Archive for the ‘Environmental Health’ Category
Monday, April 13th, 2015
From the National Institute of Environmental Health Sciences (NIEHS):
“Five years after the Deepwater Horizon oil rig explosion, researchers at the National Institutes of Health are actively working with Gulf region community partners, to learn if any human health problems resulted from the disaster and establish a new research response plan to be better prepared for future disasters….
An important lesson learned from the Gulf oil spill and other recent disasters is that researchers need to be involved early in the response efforts to collect vital health information, including samples of air, water, and other materials and contaminants. They also need off-the-shelf customizable research tools if they are going to be able to move quickly to launch a research study that meets all guidelines for protecting the rights of study volunteers. As a result, NIEHS worked with the National Library of Medicine, also part of NIH, and other agencies to develop the NIH Disaster Research Response Project. Key elements of this project include publicly accessible field-tested data collection tools, research protocols, training materials and exercises, and development of a network of trained research responders (see http://dr2.nlm.nih.gov).”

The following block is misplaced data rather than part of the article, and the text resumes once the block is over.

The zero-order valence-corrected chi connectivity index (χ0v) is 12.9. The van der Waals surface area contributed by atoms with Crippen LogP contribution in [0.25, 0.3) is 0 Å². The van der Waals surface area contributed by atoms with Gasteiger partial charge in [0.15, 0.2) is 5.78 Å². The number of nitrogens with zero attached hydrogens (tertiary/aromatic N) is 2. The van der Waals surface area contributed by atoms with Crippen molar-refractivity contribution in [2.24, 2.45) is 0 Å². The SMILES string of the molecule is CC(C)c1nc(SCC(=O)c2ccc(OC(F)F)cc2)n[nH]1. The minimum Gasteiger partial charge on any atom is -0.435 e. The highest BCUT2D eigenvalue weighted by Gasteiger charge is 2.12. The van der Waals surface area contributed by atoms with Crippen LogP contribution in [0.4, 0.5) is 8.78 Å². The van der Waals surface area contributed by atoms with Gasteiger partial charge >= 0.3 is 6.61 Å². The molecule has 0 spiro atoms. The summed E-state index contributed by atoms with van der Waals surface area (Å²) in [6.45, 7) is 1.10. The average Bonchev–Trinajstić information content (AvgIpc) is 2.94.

For more information about NIH activities in the Gulf region: http://1.usa.gov/1FOghMC
Monday, April 6th, 2015
From the American Public Health Association:
“The American Public Health Association and the Agency for Toxic Substances and Disease Registry of the Centers for Disease Control and Prevention are proud to co-sponsor a five-part webinar series highlighting the vital work of the ATSDR. The series explores the Agency’s role as an integral partner in: determining chemical threats; supporting communities with their environmental health concerns; protecting children and vulnerable populations; and supporting the specific needs of Native Tribes.
Part I – Introducing ATSDR